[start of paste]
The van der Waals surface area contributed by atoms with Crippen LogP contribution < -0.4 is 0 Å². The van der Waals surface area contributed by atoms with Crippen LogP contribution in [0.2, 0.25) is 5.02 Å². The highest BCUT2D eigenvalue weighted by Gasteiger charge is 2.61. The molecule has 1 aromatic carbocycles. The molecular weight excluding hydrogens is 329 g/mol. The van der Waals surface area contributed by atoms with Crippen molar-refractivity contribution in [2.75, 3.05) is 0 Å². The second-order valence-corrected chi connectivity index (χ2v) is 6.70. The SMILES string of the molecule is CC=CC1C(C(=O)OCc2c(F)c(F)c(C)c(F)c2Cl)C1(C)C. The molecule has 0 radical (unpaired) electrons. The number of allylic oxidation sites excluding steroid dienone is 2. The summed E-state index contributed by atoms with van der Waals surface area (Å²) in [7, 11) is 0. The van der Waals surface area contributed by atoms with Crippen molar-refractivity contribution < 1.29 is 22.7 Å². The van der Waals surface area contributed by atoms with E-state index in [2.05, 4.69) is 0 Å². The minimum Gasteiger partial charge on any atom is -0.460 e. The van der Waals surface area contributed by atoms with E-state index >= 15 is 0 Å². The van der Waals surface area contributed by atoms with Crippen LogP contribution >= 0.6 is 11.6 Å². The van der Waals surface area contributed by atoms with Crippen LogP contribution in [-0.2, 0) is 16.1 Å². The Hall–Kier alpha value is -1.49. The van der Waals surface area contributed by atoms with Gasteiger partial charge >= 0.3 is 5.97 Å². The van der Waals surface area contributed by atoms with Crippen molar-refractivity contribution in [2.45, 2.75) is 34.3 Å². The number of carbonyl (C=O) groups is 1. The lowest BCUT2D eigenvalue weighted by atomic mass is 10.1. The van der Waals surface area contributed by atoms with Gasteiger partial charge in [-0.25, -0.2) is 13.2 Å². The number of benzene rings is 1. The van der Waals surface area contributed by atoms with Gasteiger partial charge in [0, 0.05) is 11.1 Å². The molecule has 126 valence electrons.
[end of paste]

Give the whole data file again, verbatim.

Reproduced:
The van der Waals surface area contributed by atoms with Crippen LogP contribution < -0.4 is 0 Å². The van der Waals surface area contributed by atoms with Crippen LogP contribution in [0.2, 0.25) is 5.02 Å². The highest BCUT2D eigenvalue weighted by Gasteiger charge is 2.61. The molecule has 1 aromatic carbocycles. The molecular weight excluding hydrogens is 329 g/mol. The van der Waals surface area contributed by atoms with Crippen molar-refractivity contribution in [2.75, 3.05) is 0 Å². The second-order valence-corrected chi connectivity index (χ2v) is 6.70. The SMILES string of the molecule is CC=CC1C(C(=O)OCc2c(F)c(F)c(C)c(F)c2Cl)C1(C)C. The molecule has 0 radical (unpaired) electrons. The number of allylic oxidation sites excluding steroid dienone is 2. The summed E-state index contributed by atoms with van der Waals surface area (Å²) in [7, 11) is 0. The van der Waals surface area contributed by atoms with Crippen molar-refractivity contribution < 1.29 is 22.7 Å². The van der Waals surface area contributed by atoms with E-state index in [2.05, 4.69) is 0 Å². The minimum Gasteiger partial charge on any atom is -0.460 e. The van der Waals surface area contributed by atoms with E-state index >= 15 is 0 Å². The van der Waals surface area contributed by atoms with Crippen LogP contribution >= 0.6 is 11.6 Å². The van der Waals surface area contributed by atoms with Crippen LogP contribution in [-0.2, 0) is 16.1 Å². The Hall–Kier alpha value is -1.49. The van der Waals surface area contributed by atoms with Gasteiger partial charge >= 0.3 is 5.97 Å². The van der Waals surface area contributed by atoms with Crippen molar-refractivity contribution in [2.45, 2.75) is 34.3 Å². The number of carbonyl (C=O) groups is 1. The lowest BCUT2D eigenvalue weighted by atomic mass is 10.1. The van der Waals surface area contributed by atoms with Gasteiger partial charge in [-0.25, -0.2) is 13.2 Å². The number of benzene rings is 1. The van der Waals surface area contributed by atoms with Gasteiger partial charge in [0, 0.05) is 11.1 Å². The molecule has 126 valence electrons.